Who can understand his errors? cleanse you me from secret faults.
It is no supposition, but an unquestionable fact, that to not a few of us, from the first moment of existence, there has been present, not beneath the roof but within the breast, a mysterious resident, an inseparable companion, nearer to us than friend or brother, yet of whom, after all, we know little or nothing. Many are the reasons why we should be acquainted with our moral nature. Other portions of self-knowledge we may with comparative harmlessness neglect, but to neglect this is full of peril. And we can never depute the work to another. Unnoticed error in the heart, unlike intellectual deficiencies, not merely affects our temporal condition or our social reputation, but may issue in our eternal ruin. Yet a man's moral defects are most likely to elude his own scrutiny. There is a peculiar secrecy, an inherent inscrutability, about our sins. It is the peculiar characteristic of moral disease, that it does its deadly work in secret. Sin is a malady which affects the very organ by which itself is detected. One reason why the sinful man does not understand his errors is —
I. THAT SIN CAN BE TRULY MEASURED ONLY WHEN IT IS RESISTED. So long as evil reigns unopposed within it will reign m a great degree unobserved. Resistance m the best measure of force. Sin's power is revealed only in the act of resistance. When the softening principle of Divine love and grace begins to thaw the icy coldness of a godless heart, then it is that the soul becomes aware of the deadly strength of sin. Then comes the feeling of an hitherto unrealised burden.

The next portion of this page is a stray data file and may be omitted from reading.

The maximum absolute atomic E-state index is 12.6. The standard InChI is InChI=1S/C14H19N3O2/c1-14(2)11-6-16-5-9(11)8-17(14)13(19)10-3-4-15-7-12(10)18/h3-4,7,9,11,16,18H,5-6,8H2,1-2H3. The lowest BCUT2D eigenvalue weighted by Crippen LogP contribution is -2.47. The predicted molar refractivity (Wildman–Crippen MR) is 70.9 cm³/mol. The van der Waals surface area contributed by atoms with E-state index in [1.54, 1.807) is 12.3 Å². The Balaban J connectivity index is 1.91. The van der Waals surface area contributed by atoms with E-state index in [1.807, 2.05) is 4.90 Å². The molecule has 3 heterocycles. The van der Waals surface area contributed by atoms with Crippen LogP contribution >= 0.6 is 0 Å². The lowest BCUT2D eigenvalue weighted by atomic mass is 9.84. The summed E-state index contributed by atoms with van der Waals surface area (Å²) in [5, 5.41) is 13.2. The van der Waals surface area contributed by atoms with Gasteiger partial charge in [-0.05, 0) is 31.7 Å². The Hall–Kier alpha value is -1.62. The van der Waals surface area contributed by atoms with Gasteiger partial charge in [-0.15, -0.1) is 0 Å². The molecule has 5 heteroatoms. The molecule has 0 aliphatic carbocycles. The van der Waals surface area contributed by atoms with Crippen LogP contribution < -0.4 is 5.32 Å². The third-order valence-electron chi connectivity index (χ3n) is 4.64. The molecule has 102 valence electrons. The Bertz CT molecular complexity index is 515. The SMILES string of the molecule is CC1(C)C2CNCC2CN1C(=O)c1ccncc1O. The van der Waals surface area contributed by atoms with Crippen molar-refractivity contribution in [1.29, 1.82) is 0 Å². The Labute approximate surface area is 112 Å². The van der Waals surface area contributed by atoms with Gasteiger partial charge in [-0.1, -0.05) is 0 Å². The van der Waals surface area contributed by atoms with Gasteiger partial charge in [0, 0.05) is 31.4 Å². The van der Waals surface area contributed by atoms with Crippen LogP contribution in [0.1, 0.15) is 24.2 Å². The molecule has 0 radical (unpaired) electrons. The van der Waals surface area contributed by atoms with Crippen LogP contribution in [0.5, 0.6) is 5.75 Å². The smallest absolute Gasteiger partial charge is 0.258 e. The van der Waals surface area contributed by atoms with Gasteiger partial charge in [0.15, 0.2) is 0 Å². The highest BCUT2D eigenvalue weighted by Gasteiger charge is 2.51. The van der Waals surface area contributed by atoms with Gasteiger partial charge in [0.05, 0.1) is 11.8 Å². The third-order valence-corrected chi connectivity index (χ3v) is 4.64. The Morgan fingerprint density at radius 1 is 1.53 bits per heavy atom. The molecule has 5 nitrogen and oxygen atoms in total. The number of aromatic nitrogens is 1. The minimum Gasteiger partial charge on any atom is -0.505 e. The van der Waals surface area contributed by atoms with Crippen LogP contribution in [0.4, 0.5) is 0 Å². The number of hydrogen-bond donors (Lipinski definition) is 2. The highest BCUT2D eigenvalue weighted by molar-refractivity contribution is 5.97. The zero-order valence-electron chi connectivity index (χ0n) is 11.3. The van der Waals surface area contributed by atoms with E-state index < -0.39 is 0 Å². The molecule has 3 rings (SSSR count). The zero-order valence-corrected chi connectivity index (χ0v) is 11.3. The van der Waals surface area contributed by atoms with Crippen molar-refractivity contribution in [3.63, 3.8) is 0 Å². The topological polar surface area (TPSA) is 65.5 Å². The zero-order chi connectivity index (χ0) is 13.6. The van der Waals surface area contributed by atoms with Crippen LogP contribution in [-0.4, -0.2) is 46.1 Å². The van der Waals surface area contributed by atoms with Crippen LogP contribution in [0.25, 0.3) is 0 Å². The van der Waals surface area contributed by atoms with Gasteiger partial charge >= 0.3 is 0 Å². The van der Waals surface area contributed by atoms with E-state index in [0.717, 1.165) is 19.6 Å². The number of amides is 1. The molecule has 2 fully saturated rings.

II. SIN OFTEN MAKES A MAN AFRAID TO KNOW HIMSELF. A man often has a latent misgiving that all is not right with his soul, yet, fearing to know the whole truth, he will inquire no further. Most men prefer the delicious tranquillity of ignorance to the wholesome pains of a self-revelation. Easily alarmed in other cases, men become strangely incurious here. With many, life is but a continuous endeavour to forget and keep out of sight their true selves.
III. THE SLOW AND GRADUAL WAY IN WHICH, IN MOST CASES, SINFUL HABITS AND DISPOSITIONS ARE ACQUIRED. There is something in the mere fact of the gradual and insidious way in which changes of character generally take place, that tends to blind men to their own defects. Everyone knows how unconscious we often are of changes that occur by minute and slow degrees, as in the case of the seasons. How imperceptibly life's advancing stages steal up on us! Analogous changes equally unnoted, because equally slow and gradual, may be occurring in our moral nature, in the state of our souls before God. Character is a thine of slow formation. Each day helps to mould it. In a thousand insignificant sacrifices of principle to passion, of duty to inclination, a man's moral being has been fashioned into the shape it wears.
IV. AS CHARACTER GRADUALLY DETERIORATES, THERE IS A PARALLEL DETERIORATION OF THE STANDARD BY WHICH WE JUDGE IT. As sin grows, conscience declines in vigour, and partakes of the general injury which sin inflicts on the soul. Sin, in many of its forms, has an ugly look at first, but its repulsiveness rapidly wears off by familiarity. The danger of self-ignorance is not less than its guilt. Of all evils a secret evil is most to be deprecated, — of all enemies a concealed enemy is the worst. However alarming, however distressing self-knowledge may be, better that than the tremendous evils of self-ignorance.
(Principal Caird, D. D.)
Parallel VersesKJV: Who can understand his errors? cleanse thou me from secret faults.